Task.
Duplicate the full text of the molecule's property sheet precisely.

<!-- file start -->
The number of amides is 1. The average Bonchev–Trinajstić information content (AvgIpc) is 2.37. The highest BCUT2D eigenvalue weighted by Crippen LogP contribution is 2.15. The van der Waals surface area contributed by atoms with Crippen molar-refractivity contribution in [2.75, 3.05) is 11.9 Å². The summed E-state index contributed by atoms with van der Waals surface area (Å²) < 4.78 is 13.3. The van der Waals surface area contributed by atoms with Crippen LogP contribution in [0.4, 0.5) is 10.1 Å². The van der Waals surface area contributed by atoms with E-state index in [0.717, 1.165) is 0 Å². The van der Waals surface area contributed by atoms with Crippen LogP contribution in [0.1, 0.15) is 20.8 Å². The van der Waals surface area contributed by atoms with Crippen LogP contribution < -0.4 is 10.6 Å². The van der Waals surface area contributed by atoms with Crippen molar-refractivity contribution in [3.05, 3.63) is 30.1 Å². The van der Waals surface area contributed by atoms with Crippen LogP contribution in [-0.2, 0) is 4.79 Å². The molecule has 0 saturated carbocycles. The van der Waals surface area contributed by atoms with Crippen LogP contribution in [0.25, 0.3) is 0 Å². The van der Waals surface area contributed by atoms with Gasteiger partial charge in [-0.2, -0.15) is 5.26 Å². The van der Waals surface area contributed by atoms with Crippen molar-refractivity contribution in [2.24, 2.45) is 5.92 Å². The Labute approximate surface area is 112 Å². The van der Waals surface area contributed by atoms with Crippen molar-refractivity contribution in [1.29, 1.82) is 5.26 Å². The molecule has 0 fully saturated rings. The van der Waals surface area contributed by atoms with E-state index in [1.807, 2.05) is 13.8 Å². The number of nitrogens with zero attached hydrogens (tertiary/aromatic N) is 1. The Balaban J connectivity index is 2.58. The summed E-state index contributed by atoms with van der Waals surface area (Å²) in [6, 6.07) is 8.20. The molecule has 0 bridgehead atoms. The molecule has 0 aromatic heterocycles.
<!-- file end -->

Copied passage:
The number of amides is 1. The average Bonchev–Trinajstić information content (AvgIpc) is 2.37. The highest BCUT2D eigenvalue weighted by Crippen LogP contribution is 2.15. The van der Waals surface area contributed by atoms with Crippen molar-refractivity contribution in [2.75, 3.05) is 11.9 Å². The summed E-state index contributed by atoms with van der Waals surface area (Å²) < 4.78 is 13.3. The van der Waals surface area contributed by atoms with Crippen LogP contribution in [0.4, 0.5) is 10.1 Å². The van der Waals surface area contributed by atoms with E-state index in [0.717, 1.165) is 0 Å². The van der Waals surface area contributed by atoms with Crippen LogP contribution in [0.1, 0.15) is 20.8 Å². The van der Waals surface area contributed by atoms with Crippen LogP contribution < -0.4 is 10.6 Å². The van der Waals surface area contributed by atoms with Crippen molar-refractivity contribution in [3.05, 3.63) is 30.1 Å². The van der Waals surface area contributed by atoms with Crippen LogP contribution in [-0.2, 0) is 4.79 Å². The molecule has 0 saturated carbocycles. The van der Waals surface area contributed by atoms with Crippen LogP contribution in [0.25, 0.3) is 0 Å². The van der Waals surface area contributed by atoms with Gasteiger partial charge in [-0.2, -0.15) is 5.26 Å². The van der Waals surface area contributed by atoms with Crippen molar-refractivity contribution in [2.24, 2.45) is 5.92 Å². The Labute approximate surface area is 112 Å². The van der Waals surface area contributed by atoms with Crippen molar-refractivity contribution in [1.29, 1.82) is 5.26 Å². The molecule has 0 fully saturated rings. The van der Waals surface area contributed by atoms with E-state index in [1.807, 2.05) is 13.8 Å². The number of nitrogens with zero attached hydrogens (tertiary/aromatic N) is 1. The Balaban J connectivity index is 2.58. The summed E-state index contributed by atoms with van der Waals surface area (Å²) in [6, 6.07) is 8.20. The molecule has 0 bridgehead atoms. The molecule has 0 aromatic heterocycles.